In Minnesota, same-sex couples face the same filing requirements as other spouses. One partner must reside in the state for at least 180 days before filing. Couples married in other states or nations with legal same-sex marriage can divorce upon meeting Minnesota’s minimum residency requirement. In fact, the state’s very first divorce involved a couple originally wed in Canada.

Property Division

Many same-sex spouses lived much like married couples long before they officially tied the knot. Unfortunately, for purposes of property division, the official marital relationship does not begin until the legalization of marriage. Thus, even if you lived like a married couple for two decades, state law only recognizes joint property extending back to 2013.

Minnesota is an equitable distribution state. This means that property is divided in an equitable (or fair) matter, as opposed to equally between spouses. This classification grants a modicum of flexibility in same-sex property division. However, many couples find it easier to divide their assets via mediation, as this allows for creative solutions not often pursued in court.

Custody and Visitation

Minnesota allows same-sex couples to petition for adoption. Those with children face the same custody and visitation concerns as their heterosexual peers. Custody disputes may be complicated by second-parent adoption arrangements, which were common for gay and lesbian couples prior to 2013.

The Brown Law Offices, P.A. offers a variety of essential same-sex divorce services for Minnesota residents. Call today to schedule a case consultation.

The internet plays a huge role in modern divorce, for better or for worse. Some divorcees find relief in social networking, but others suffer harassment at the hands of their ex.

Nasty Facebook updates can make your blood boil. How you respond, however, could determine whether you emerge with a favorable divorce resolution. Keep the following in mind as you deal with a difficult ex:

Avoid Facebook Stalking Your Ex

In times of heightened emotion, otherwise innocuous internet updates can seem like personal attacks. If possible, avoid looking at your ex’s social media pages altogether. If a problematic post comes to your attention via friends or family members, monitor the situation and consult your attorney before interacting with your ex.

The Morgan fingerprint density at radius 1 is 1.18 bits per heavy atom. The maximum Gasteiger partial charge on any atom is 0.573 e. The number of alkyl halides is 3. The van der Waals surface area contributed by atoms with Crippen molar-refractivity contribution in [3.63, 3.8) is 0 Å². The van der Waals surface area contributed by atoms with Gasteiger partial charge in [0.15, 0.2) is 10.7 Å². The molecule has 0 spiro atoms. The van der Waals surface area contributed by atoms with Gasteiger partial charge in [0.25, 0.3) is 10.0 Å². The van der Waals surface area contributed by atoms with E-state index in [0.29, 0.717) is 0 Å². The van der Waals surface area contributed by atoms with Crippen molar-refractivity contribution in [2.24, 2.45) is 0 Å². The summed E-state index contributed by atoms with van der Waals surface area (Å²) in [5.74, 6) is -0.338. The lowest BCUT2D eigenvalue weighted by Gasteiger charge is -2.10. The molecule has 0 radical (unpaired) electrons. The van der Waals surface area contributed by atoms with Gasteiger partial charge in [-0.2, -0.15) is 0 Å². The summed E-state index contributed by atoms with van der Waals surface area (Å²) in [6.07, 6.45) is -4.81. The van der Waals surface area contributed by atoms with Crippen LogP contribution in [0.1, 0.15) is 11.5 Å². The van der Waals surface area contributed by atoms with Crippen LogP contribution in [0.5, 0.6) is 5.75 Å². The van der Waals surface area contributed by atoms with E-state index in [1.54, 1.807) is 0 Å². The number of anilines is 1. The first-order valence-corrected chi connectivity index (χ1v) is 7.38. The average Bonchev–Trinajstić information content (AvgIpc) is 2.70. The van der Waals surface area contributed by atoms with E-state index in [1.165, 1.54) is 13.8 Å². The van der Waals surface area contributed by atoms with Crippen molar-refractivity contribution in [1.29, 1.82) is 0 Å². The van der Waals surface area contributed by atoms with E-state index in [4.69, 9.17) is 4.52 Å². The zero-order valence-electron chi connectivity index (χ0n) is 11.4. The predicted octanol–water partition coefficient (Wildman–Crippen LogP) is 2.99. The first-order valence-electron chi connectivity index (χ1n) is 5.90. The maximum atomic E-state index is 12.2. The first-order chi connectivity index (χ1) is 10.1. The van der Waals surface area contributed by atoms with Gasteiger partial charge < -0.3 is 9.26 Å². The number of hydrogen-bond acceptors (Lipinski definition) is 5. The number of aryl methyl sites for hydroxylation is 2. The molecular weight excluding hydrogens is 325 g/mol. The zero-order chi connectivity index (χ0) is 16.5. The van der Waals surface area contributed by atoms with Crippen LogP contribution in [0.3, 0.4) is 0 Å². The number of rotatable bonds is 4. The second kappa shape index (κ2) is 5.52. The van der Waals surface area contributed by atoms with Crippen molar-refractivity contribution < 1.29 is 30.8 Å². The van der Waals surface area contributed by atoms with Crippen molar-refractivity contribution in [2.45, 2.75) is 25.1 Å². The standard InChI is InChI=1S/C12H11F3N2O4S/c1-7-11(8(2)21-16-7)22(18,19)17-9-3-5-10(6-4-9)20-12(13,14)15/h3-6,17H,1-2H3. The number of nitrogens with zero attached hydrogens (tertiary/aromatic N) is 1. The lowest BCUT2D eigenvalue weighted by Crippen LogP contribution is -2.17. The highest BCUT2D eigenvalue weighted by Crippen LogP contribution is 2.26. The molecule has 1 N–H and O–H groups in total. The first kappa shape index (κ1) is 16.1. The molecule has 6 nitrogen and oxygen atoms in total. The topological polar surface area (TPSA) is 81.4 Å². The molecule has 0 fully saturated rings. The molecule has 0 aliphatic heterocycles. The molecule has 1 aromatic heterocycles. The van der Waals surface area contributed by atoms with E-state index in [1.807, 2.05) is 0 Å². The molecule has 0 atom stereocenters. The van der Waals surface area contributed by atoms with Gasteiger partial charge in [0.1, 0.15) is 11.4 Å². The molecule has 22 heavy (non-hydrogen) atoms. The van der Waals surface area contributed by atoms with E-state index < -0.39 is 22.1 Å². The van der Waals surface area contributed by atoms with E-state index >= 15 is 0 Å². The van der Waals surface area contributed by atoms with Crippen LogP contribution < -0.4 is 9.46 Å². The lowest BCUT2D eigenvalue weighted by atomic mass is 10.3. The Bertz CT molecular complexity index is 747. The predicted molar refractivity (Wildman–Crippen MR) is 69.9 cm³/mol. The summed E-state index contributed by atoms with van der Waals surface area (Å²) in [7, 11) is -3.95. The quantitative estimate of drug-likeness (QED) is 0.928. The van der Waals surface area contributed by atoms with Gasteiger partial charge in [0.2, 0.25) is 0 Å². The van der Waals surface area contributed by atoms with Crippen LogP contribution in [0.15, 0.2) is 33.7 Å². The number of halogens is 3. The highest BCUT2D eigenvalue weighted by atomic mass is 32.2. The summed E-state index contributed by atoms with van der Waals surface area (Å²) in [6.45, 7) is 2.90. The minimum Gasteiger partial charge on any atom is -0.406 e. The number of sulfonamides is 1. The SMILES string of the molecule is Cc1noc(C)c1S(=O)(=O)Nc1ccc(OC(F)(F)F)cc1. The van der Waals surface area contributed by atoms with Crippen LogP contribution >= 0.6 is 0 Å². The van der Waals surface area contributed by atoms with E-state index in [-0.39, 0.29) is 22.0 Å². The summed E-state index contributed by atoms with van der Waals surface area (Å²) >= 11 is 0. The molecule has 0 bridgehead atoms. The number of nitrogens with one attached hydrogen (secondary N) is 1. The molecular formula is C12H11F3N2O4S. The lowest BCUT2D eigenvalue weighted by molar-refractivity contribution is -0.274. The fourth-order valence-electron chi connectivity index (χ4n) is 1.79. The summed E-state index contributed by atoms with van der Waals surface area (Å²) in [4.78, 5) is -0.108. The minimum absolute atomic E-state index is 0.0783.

Forget About ‘Tit For Tat’

Your immediate desire after seeing online insults may be to respond in kind. After all, who could possibly have more dirt on your ex?

Although understandable, this impulse could cause huge problems down the road. Anything you express online could come back to haunt you in the future; that retaliatory tweet or Facebook status may grant the opposing side’s counsel additional ammo.

Resist the urge to write an explanatory post denouncing your ex’s insults. Such a post may prove cathartic in the short-term, but could ultimately be used against you. The less you talk about your divorce in any capacity online, the better.

Take Legal Action for Libel

Severe comments could hurt your reputation, making it difficult to land work or housing in the future. Depending on the nature of the accusations, in certain very specific situations, you might consider taking legal action for libel. Previous spouses have done exactly that on the basis that online publications count as defamation in writing.

Think carefully before taking this approach; a lawsuit could prove costly and may further extend already combative divorce litigation. Furthermore, you’ll need ample proof to demonstrate that problematic language actively harmed you.

The Brown Law Offices, P.A. can optimize your legal approach to make the most of a difficult situation. No matter how your ex-spouse behaves, you can handle the ordeal with a trusted Minnesota attorney by your side.